Things didn't go as smoothly for Familia and the Mets during the World Series, but that shouldn't have an impact on his status going into 2016. His stuff is elite, including the addition of a mid-90s splitter which is often unhittable. Familia logged 92 2/3 innings between the regular season and the playoffs this year, so how he bounces back from that workload will be something to watch, but he has top-five closer potential with this excellent young rotation.
J.T. Realmuto C, Marlins
The Marlins began the 2015 season with a catching tandem of Jarrod Saltalamacchia and Jeff Mathis, but it didn't take long for Realmuto to emerge as the regular backstop. While the 24-year-old started slow with the bat, he rode a big second half to a .259/.290/.406 batting line with 10 home runs, 47 RBI, and eight stolen bases over 126 games. The Marlins have found their long-term solution behind the plate.
Handling a pitching staff as a rookie is hard enough on its own, so it's not surprising that it took Realmuto some time to adjust offensively. If his second half production is a sign of things to come, there's some nice upside here in fantasy leagues. His breakout season in the minors in 2014 (where he stole 18 bases) provides some reason for optimism. It's not often that you get speed out of the catcher position, so he could sneak up on some folks in 2016. Just a bonus, the fences are Marlins Park are expected to be moved in over the winter.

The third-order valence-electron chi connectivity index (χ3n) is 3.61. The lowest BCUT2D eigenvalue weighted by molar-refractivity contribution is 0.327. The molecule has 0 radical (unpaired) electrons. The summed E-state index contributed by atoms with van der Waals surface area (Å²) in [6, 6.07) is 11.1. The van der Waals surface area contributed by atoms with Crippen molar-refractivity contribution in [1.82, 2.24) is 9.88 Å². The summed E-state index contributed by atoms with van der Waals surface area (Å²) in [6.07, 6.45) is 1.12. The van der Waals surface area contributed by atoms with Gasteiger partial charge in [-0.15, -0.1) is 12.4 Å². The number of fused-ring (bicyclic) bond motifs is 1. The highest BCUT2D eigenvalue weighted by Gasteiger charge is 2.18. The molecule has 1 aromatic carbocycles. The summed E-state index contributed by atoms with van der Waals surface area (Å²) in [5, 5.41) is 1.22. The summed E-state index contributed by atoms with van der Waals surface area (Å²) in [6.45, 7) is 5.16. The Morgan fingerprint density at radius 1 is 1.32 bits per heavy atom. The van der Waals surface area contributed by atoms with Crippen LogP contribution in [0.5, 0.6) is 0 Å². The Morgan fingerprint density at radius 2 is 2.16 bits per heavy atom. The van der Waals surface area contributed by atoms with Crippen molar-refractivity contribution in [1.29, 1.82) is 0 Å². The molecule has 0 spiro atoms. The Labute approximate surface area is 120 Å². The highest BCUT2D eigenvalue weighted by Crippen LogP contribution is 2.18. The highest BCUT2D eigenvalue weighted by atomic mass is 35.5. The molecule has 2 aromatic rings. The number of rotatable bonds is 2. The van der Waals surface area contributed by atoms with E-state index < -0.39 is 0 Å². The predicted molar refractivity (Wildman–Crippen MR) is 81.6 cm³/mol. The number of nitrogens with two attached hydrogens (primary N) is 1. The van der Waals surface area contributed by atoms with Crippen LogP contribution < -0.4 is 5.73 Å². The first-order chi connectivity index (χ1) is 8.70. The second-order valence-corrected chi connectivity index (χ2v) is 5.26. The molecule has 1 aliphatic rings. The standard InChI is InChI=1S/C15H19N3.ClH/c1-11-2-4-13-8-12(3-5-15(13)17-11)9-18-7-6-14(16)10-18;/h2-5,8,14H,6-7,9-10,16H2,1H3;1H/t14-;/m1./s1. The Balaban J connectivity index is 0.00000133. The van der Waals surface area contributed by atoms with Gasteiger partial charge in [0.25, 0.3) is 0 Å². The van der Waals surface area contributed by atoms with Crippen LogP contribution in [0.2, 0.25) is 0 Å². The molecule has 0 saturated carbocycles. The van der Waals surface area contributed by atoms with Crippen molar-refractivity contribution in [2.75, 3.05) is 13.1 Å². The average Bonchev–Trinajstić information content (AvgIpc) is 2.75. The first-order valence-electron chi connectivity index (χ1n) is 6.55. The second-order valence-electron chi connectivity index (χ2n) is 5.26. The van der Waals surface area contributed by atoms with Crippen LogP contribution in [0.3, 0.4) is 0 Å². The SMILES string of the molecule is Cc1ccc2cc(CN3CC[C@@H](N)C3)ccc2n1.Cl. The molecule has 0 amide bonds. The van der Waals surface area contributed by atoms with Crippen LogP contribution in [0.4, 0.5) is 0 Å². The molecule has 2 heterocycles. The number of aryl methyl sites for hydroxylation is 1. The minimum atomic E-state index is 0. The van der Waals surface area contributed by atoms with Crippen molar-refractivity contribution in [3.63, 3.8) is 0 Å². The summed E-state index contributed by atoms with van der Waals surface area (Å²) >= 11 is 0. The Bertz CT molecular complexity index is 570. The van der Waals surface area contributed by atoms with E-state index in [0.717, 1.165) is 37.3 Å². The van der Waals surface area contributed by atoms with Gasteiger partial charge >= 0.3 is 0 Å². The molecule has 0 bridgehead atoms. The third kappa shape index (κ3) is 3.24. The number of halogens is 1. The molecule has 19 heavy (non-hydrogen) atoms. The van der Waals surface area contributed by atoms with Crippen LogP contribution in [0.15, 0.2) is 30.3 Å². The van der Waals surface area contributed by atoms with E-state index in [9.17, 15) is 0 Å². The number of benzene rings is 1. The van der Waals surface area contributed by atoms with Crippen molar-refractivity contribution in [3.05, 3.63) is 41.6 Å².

Maikel Franco 3B, Phillies
After getting a brief cup of coffee in September of 2014, Franco found himself back in Triple-A to begin this season. Most believed that it was just a matter of time before he'd be up in the majors for good, with the delay mostly being about service time implications. Sure enough, he was called up in May and quickly found himself on the fantasy radar, batting .280 with 14 home runs, 50 RBI, and an .840 OPS over 80 games. His rookie season would have looked even better if he didn't miss most of August and September due to a wrist injury. Fortunately, he returned for the final weekend of the season, which should provide some peace of mind going into 2016.
There was a lot to like about what Franco did. While it was a small sample, he walked in 7.8 percent of his plate appearances, which is very encouraging when you consider his minor league numbers. Perhaps most impressively, he struck out just 15.5 percent of the time. Just to put things in perspective, the league struck out 20.4 percent of the time on average this season. There's reason to believe he can maintain a useful batting average while smacking 20-30 home runs in 2016. Hopefully there's a better supporting cast around him soon.
Michael Conforto OF, Mets